Photo credit: Love Actually? The Unauthorized Parody Musical (Photo by Russ Rowland)

'Love Actually? The Unauthorized Musical Parody' review — a brainless good time

Joey Sims
Joey Sims

The Theater Center is a strange, intimate beast — home to both the longest-running play in New York and a house named in honor of stage legend Jerry Orbach, yet somehow totally nonexistent for anyone but confused tourists lured through its doors. The venue's operators are also among the co-defendants in a recent suit seeking to block the city's vaccination mandate for theaters — though, you'd never guess it from attending Love Actually? The Unauthorized Musical Parody, where a sole usher deserving of a Special Tony Award assiduously checked patron's tickets, masks, and vax cards all on her own. ("You somehow don't have masks on you in New York City?" she later yelled at a bare-faced couple who had somehow gotten past her, disdainfully tossing two masks towards their row.)

You are probably best arriving to Love Actually? The Unauthorized Musical Parody not entirely sober. Luckily, that's the ideal state to experience this show in anyway. Once you've made it inside, Love Actually? is wonderfully brainless fun, a deeply silly but highly enjoyable 90 minutes which at times has barely anything to do with the movie it's supposedly parodying, and is all the funnier for it. 

Strange to say, but yes, two of the show's strongest running gags involve characters that do not appear in Richard Curtis's movie at all. Probably the highlight is "Down-Town Abbey," a deranged television host interviewing washed-up rocker Billy Mac, who begins one broadcast with: "The results are in: I have chlamydia!" then concludes by teasing: "Next up: Is the prime minister an octopus?" Second best is Mrs. Pepperpot, a sex-crazed Downing Street staffer who resembles Mrs. Doubtfire and desperately wants to sleep with Hugh Grant's prime minister, or at least show him "my panties are edible." 

In terms of the actual direct parodying of Curtis's oddly enduring holiday favorite, it is less clear what writers Bob and Tobly McSmith are going for. The duo clearly did their research — one recurring bit has Liam Neeson constantly insisting he and his son watch Titanic together, a reference pulled from one of the movie's deleted scenes. Mostly the McSmiths rightly mock the movie's weird notions of romance and its male characters' persistently creepy behavior towards women — for instance, Colin Firth's love interest speaks mostly in "Ack Ack" noises, which is about as respectful as the movie's treatment of her. Some attempts at satirizing the movie's misogyny feel hazier, though, like renaming Alan Rickman's adulterous workplace obsession "Minge" and depicting her as a crazed sexpot.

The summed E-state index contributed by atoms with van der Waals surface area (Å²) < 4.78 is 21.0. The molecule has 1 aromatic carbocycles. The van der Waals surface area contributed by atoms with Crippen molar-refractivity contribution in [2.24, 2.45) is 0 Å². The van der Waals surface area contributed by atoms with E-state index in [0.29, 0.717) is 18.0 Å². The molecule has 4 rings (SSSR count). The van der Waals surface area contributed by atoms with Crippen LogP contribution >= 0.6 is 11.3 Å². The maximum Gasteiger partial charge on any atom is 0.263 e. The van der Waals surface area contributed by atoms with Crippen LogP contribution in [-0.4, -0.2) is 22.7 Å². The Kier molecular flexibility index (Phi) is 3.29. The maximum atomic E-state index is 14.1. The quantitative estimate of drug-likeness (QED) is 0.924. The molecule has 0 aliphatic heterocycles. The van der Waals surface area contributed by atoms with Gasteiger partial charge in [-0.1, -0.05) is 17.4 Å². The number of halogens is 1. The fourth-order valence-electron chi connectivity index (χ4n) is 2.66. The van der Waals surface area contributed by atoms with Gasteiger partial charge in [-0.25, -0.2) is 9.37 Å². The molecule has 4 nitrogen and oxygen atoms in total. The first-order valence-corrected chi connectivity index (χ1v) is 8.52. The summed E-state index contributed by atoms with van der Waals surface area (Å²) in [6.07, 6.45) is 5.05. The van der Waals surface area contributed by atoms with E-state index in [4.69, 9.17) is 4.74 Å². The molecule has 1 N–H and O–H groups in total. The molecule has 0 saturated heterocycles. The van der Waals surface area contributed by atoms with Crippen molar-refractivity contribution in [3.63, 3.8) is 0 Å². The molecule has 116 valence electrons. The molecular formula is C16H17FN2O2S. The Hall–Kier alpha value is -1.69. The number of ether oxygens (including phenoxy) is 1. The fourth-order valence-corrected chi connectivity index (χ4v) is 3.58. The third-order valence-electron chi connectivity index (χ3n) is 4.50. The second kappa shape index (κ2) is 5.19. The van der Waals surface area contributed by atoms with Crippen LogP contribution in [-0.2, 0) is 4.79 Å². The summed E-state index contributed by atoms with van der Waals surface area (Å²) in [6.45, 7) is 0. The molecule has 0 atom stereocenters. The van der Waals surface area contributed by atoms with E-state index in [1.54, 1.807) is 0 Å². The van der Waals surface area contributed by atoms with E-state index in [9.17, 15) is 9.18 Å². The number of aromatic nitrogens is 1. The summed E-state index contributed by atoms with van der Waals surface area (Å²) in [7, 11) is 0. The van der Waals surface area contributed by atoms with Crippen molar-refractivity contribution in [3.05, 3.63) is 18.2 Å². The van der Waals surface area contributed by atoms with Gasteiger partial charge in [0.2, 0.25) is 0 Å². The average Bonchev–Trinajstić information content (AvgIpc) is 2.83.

The show's hard-working cast does most of the heavy lifting, playing a huge array of characters thanks to an insane number of quick-changes. Tony Tillman is the standout, though Joyah Spangler does briefly steal the show with "Laura Linney's Lament," which has Linney's character quite reasonably asking: "What am I doing in this film?" 

By the way, most characters here simply take the name of the famous actors who played them in the movie, and the cast mostly just do impersonations of those actors. The prime minister is just Hugh Grant, the stuffy writer is simply called Colin Firth, etc. There is a refreshing straightforwardness to it all. The show makes an exception only for Alan Rickman as the cad husband, who is written and performed as Professor Severus Snape, cape and all. This feels mostly pointless until he reacts to his wife's discovery of the infidelity by yelling, "Obliviate!" which is far funnier than it has any right to be.

After that moment, the show pauses its antics to actually sit with Emma Thompson's devastation at her husband's betrayal. The McSmiths and director Tim Drucker seem to acknowledge that the original scene's moving insight into a loving marriage's essential fragility, combined with Emma Thompson's astonishing work, was simply above mockery even for this parody musical.

Mostly, though, "Obliviate!" is the level of humor we're working with here, and viewing Love Actually? purely on its own terms, it's hard not to consider it a success. The show isn't good exactly, but it is quick, dumb, and very, very fun. Right now, that's a welcome combination.

Love Actually? The Unauthorized Musical Parody is at the Theater Center through January 2. Get tickets to Love Actually? The Unauthorized Musical Parody on New York Theatre Guide.

Photo credit: Joyah Spangler, Isaiah Hein, and Kayla Catan in Love Actually? The Unauthorized Musical Parody. (Photo by Russ Rowland)

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